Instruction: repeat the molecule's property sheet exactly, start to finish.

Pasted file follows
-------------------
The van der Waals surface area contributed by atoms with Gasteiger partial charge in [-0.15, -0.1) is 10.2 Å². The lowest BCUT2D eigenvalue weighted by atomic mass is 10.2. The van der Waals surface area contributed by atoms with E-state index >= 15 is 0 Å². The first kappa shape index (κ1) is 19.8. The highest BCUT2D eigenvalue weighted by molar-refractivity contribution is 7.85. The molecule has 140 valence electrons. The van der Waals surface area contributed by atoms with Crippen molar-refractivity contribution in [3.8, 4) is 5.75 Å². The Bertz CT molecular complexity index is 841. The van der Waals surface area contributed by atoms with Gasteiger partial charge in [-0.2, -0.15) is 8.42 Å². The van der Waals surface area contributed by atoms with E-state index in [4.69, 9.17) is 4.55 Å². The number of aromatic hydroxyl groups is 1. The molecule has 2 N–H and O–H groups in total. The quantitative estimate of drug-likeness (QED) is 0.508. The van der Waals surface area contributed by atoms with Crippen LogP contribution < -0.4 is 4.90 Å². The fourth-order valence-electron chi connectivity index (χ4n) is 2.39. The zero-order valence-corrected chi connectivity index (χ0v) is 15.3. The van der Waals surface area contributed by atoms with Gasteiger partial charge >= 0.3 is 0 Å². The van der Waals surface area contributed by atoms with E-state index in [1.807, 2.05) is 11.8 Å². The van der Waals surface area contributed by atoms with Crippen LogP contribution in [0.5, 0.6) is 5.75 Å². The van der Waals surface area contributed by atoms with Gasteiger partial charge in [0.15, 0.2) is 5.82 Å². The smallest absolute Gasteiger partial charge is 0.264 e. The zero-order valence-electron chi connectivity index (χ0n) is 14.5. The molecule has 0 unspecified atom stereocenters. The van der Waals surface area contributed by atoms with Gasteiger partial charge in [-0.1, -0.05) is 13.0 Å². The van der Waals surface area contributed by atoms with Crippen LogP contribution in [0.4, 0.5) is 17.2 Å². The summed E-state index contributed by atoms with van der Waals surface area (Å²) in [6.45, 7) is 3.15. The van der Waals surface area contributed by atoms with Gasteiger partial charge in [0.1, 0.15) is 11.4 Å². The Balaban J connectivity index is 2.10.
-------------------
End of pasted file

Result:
The van der Waals surface area contributed by atoms with Gasteiger partial charge in [-0.15, -0.1) is 10.2 Å². The lowest BCUT2D eigenvalue weighted by atomic mass is 10.2. The van der Waals surface area contributed by atoms with E-state index >= 15 is 0 Å². The first kappa shape index (κ1) is 19.8. The highest BCUT2D eigenvalue weighted by molar-refractivity contribution is 7.85. The molecule has 140 valence electrons. The van der Waals surface area contributed by atoms with Crippen molar-refractivity contribution in [3.8, 4) is 5.75 Å². The Bertz CT molecular complexity index is 841. The van der Waals surface area contributed by atoms with Gasteiger partial charge in [-0.2, -0.15) is 8.42 Å². The van der Waals surface area contributed by atoms with E-state index in [4.69, 9.17) is 4.55 Å². The number of aromatic hydroxyl groups is 1. The molecule has 2 N–H and O–H groups in total. The quantitative estimate of drug-likeness (QED) is 0.508. The van der Waals surface area contributed by atoms with Crippen LogP contribution < -0.4 is 4.90 Å². The fourth-order valence-electron chi connectivity index (χ4n) is 2.39. The zero-order valence-corrected chi connectivity index (χ0v) is 15.3. The van der Waals surface area contributed by atoms with Gasteiger partial charge >= 0.3 is 0 Å². The van der Waals surface area contributed by atoms with E-state index in [1.807, 2.05) is 11.8 Å². The van der Waals surface area contributed by atoms with Crippen LogP contribution in [0.5, 0.6) is 5.75 Å². The van der Waals surface area contributed by atoms with Gasteiger partial charge in [0.15, 0.2) is 5.82 Å². The smallest absolute Gasteiger partial charge is 0.264 e. The zero-order valence-electron chi connectivity index (χ0n) is 14.5. The molecule has 0 unspecified atom stereocenters. The van der Waals surface area contributed by atoms with Gasteiger partial charge in [-0.1, -0.05) is 13.0 Å². The van der Waals surface area contributed by atoms with Crippen LogP contribution in [0.4, 0.5) is 17.2 Å². The summed E-state index contributed by atoms with van der Waals surface area (Å²) in [6.45, 7) is 3.15. The van der Waals surface area contributed by atoms with Gasteiger partial charge in [0.1, 0.15) is 11.4 Å². The Balaban J connectivity index is 2.10.